He got the liberal wing of the court to agree to a dramatic curtailment of the Commerce Clause, plus a prohibition against forcing states to accept the Faustian bargain about Medicare and Medicaid. All in exchange for buying into Obama’s b-llshit claim that the mandate was a tax.
If the SCOTUS throws out the entire law next year due to Harry Reid ignoring his duty under the Establishment Clause, then you will be singing Robert’s praises for a brilliant two strokes.
I might be wrong about this but I sure hope I’m right.
SEC. 1401(a) In General.--Subpart C of part IV of subchapter A of chapter 1 of the Internal Revenue Code of 1986 (relating to refundable credits) is amended by inserting after section 36A the following new section:
SEC. 36B (a) In General.--In the case of an applicable taxpayer, there shall be allowed as a credit against the tax imposed by this subtitle for any taxable year an amount equal to the premium assistance credit amount of the taxpayer for the taxable year. (b) Premium Assistance Credit Amount.--For purposes of this section-- (1) In general.-- <> The term `premium assistance credit amount' means, with respect to any taxable year, the sum of the premium assistance amounts determined under paragraph (2) with respect to all coverage months of the taxpayer occurring during the taxable year. (2) Premium assistance amount.--The premium assistance amount determined under this subsection with respect to any coverage month is the amount equal to the lesser of-- ``(A) the monthly premiums for such month for 1 or more qualified health plans offered in the individual market within a State which cover the taxpayer, the taxpayer's spouse, or any dependent (as defined in section 152) of the taxpayer and which were enrolled in through an Exchange established by the State under 1311 of the Patient Protection and Affordable Care Act, or ``(B) the excess (if any) of-- ``(i) the adjusted monthly premium for such month for the applicable second lowest cost silver plan with respect to the taxpayer, over ``(ii) an amount equal to 1/12 of the product of the applicable percentage and the taxpayer's household income for the taxable year.
36B(b)(2) specifies the premium assistance amount is equal to the lesser of "A" or "B" [that is: the lesser of SEC. 36B(b)(2)(A) or SEC. 36B(b)(2)(B)].
How to you suppose that the premium assistance credit amount of the taxpayer is the lesser of their premium under (A) [explicitly specified as a state exchange under 1311], or (B) [which is claimed includes federal plans]? Is the taxpayer in both a state and federal exchange and whichever is the lesser premium applies?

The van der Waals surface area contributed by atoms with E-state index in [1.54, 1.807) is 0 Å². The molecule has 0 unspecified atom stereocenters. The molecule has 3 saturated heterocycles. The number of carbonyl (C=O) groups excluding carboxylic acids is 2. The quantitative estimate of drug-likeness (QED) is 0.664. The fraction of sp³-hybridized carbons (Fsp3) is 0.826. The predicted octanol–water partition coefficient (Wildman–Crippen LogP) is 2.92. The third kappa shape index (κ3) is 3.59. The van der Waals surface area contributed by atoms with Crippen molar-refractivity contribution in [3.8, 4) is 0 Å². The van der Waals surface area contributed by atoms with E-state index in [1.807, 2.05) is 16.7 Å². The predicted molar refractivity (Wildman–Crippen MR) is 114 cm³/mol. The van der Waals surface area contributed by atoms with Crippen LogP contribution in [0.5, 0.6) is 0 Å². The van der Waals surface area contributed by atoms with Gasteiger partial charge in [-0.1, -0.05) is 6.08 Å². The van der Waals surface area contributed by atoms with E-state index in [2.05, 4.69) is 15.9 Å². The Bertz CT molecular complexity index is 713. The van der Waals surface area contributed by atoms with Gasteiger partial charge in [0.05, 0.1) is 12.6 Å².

If the claim that 36B(b)(2)(B) includes federal exchanges is correct, then 36B(b)(2)(A) must also include federal exchanges, something it explicitly does not do. Therefore 36B(b)(2)(B) must necessarily also refer to Exchanges established by the State under 1311, otherwise 36B(b)(2) would be meaningless because a taxpayer can not be enrolled in both a state and federal exchange and whichever is the lesser premium applies.
The PPACA explicitly allows tax credits for state-run exchanges and excludes such credits for federally run exchanges.
>> "Courts do not read statutes by cherry-picking single phrases to defeat the entire purpose of laws," wrote Washington and Lee University Law School Professor Timothy Jost in the Washington Post.
The statute as written expresses Congress' intent. The courts can not read out of the statute clauses and introduce absurdities where non exist just to satisfy what you claim is Congress's intent, Mr. Jost.
Jost expects us to believe that “Exchange established by the State under 1311” includes “Exchange established by the Federal government under 1321 “
Like abortion bans, immigration or homosexual marriage bans?
I don't believe Roberts can see around corners that Alito, Scalia, or Thomas can't. Scalia is probably the smartest guy on the court. I believe Roberts was coerced in his original decision and whatever is being used still exists.
If the SCOTUS throws out the entire law next year...
Even if they rule that the subsidies are not allowed in states that did not set up exchanges the law will still exist. Obama won't care how it will hurt people, or insurance companies. He will not sign any repeal. If this mess collapses obama and the Rats will just push for complete govt control. The liberal chant will be "we should just expand Medicare".
I hope I'm wrong, but I don't think so.
“A ruling could come out on Tuesday”
It was supposed to be Friday originally.
I felt that Roberts should have killed Obamacare right then and there, to Hell with public opinion and his Irish adoptive kids.
Thank you !
Disclaimer: Opinions posted on Free Republic are those of the individual posters and do not necessarily represent the opinion of Free Republic or its management. All materials posted herein are protected by copyright law and the exemption for fair use of copyrighted works.